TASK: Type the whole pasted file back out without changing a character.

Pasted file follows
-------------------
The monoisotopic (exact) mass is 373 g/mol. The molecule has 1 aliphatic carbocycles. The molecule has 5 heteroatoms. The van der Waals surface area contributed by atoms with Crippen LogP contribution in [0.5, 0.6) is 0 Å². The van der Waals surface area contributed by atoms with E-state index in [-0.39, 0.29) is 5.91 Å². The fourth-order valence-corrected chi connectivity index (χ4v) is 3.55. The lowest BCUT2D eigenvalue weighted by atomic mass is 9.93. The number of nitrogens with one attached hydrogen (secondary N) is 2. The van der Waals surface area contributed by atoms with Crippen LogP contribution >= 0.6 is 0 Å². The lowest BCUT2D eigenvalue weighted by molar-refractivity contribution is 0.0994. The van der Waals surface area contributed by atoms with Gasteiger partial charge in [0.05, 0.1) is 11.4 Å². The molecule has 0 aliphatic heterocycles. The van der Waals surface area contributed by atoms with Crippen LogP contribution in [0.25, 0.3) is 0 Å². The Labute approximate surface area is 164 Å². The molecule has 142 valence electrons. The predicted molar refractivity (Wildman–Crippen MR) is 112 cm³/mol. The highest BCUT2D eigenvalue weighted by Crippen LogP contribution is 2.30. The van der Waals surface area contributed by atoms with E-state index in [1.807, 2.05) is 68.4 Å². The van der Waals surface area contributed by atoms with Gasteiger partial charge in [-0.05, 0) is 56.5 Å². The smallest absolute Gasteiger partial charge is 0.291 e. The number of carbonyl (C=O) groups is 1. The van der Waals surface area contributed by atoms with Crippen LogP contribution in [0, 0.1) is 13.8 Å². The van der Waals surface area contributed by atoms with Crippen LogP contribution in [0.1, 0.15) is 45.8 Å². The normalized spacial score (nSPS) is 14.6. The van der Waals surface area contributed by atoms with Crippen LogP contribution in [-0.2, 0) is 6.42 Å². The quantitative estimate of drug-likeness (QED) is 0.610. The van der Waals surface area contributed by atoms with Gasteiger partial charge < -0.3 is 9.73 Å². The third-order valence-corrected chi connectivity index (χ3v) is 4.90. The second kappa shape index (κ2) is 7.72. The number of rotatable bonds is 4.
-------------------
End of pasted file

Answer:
The monoisotopic (exact) mass is 373 g/mol. The molecule has 1 aliphatic carbocycles. The molecule has 5 heteroatoms. The van der Waals surface area contributed by atoms with Crippen LogP contribution in [0.5, 0.6) is 0 Å². The van der Waals surface area contributed by atoms with E-state index in [-0.39, 0.29) is 5.91 Å². The fourth-order valence-corrected chi connectivity index (χ4v) is 3.55. The lowest BCUT2D eigenvalue weighted by atomic mass is 9.93. The number of nitrogens with one attached hydrogen (secondary N) is 2. The van der Waals surface area contributed by atoms with Crippen LogP contribution >= 0.6 is 0 Å². The lowest BCUT2D eigenvalue weighted by molar-refractivity contribution is 0.0994. The van der Waals surface area contributed by atoms with Gasteiger partial charge in [0.05, 0.1) is 11.4 Å². The molecule has 0 aliphatic heterocycles. The van der Waals surface area contributed by atoms with Crippen LogP contribution in [0.25, 0.3) is 0 Å². The Labute approximate surface area is 164 Å². The molecule has 142 valence electrons. The predicted molar refractivity (Wildman–Crippen MR) is 112 cm³/mol. The highest BCUT2D eigenvalue weighted by Crippen LogP contribution is 2.30. The van der Waals surface area contributed by atoms with E-state index in [1.807, 2.05) is 68.4 Å². The van der Waals surface area contributed by atoms with Gasteiger partial charge in [-0.05, 0) is 56.5 Å². The smallest absolute Gasteiger partial charge is 0.291 e. The number of carbonyl (C=O) groups is 1. The van der Waals surface area contributed by atoms with Crippen LogP contribution in [0, 0.1) is 13.8 Å². The van der Waals surface area contributed by atoms with Crippen LogP contribution in [0.1, 0.15) is 45.8 Å². The normalized spacial score (nSPS) is 14.6. The van der Waals surface area contributed by atoms with Crippen LogP contribution in [-0.2, 0) is 6.42 Å². The quantitative estimate of drug-likeness (QED) is 0.610. The van der Waals surface area contributed by atoms with Gasteiger partial charge < -0.3 is 9.73 Å². The third-order valence-corrected chi connectivity index (χ3v) is 4.90. The second kappa shape index (κ2) is 7.72. The number of rotatable bonds is 4.